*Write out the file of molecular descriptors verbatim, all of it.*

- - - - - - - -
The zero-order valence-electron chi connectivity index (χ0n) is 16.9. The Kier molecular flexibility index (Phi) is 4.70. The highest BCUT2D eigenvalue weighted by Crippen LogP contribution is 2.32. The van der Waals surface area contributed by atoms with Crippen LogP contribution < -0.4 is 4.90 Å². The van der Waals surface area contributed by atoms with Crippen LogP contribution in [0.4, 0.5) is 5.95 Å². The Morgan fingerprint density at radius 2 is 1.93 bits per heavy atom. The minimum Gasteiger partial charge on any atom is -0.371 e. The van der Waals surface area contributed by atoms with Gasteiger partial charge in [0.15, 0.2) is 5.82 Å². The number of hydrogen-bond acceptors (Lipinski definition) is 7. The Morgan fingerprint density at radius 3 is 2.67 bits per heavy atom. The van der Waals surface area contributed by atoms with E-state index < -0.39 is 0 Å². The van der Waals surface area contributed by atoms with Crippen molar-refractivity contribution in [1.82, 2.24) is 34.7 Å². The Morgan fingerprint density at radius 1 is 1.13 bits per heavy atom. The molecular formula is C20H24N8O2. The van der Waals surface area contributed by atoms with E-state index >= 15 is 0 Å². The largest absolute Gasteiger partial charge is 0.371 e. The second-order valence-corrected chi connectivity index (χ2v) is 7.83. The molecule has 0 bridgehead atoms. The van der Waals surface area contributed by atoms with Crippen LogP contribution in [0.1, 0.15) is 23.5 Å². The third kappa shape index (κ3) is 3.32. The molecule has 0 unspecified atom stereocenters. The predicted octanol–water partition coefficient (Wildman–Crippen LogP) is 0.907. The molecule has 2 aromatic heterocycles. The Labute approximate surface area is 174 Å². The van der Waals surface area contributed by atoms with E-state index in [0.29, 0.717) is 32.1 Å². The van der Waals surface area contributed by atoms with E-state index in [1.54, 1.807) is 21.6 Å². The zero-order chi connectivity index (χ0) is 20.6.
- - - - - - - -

The zero-order valence-electron chi connectivity index (χ0n) is 16.9. The Kier molecular flexibility index (Phi) is 4.70. The highest BCUT2D eigenvalue weighted by Crippen LogP contribution is 2.32. The van der Waals surface area contributed by atoms with Crippen LogP contribution < -0.4 is 4.90 Å². The van der Waals surface area contributed by atoms with Crippen LogP contribution in [0.4, 0.5) is 5.95 Å². The Morgan fingerprint density at radius 2 is 1.93 bits per heavy atom. The minimum Gasteiger partial charge on any atom is -0.371 e. The van der Waals surface area contributed by atoms with Gasteiger partial charge in [0.15, 0.2) is 5.82 Å². The number of hydrogen-bond acceptors (Lipinski definition) is 7. The Morgan fingerprint density at radius 3 is 2.67 bits per heavy atom. The van der Waals surface area contributed by atoms with E-state index < -0.39 is 0 Å². The van der Waals surface area contributed by atoms with Crippen molar-refractivity contribution in [1.82, 2.24) is 34.7 Å². The Morgan fingerprint density at radius 1 is 1.13 bits per heavy atom. The molecular formula is C20H24N8O2. The van der Waals surface area contributed by atoms with E-state index >= 15 is 0 Å². The largest absolute Gasteiger partial charge is 0.371 e. The second-order valence-corrected chi connectivity index (χ2v) is 7.83. The molecule has 0 bridgehead atoms. The van der Waals surface area contributed by atoms with Crippen LogP contribution in [0.1, 0.15) is 23.5 Å². The third kappa shape index (κ3) is 3.32. The molecule has 0 unspecified atom stereocenters. The predicted octanol–water partition coefficient (Wildman–Crippen LogP) is 0.907. The molecule has 2 aromatic heterocycles. The Labute approximate surface area is 174 Å². The van der Waals surface area contributed by atoms with E-state index in [0.29, 0.717) is 32.1 Å². The van der Waals surface area contributed by atoms with E-state index in [1.54, 1.807) is 21.6 Å². The zero-order chi connectivity index (χ0) is 20.6.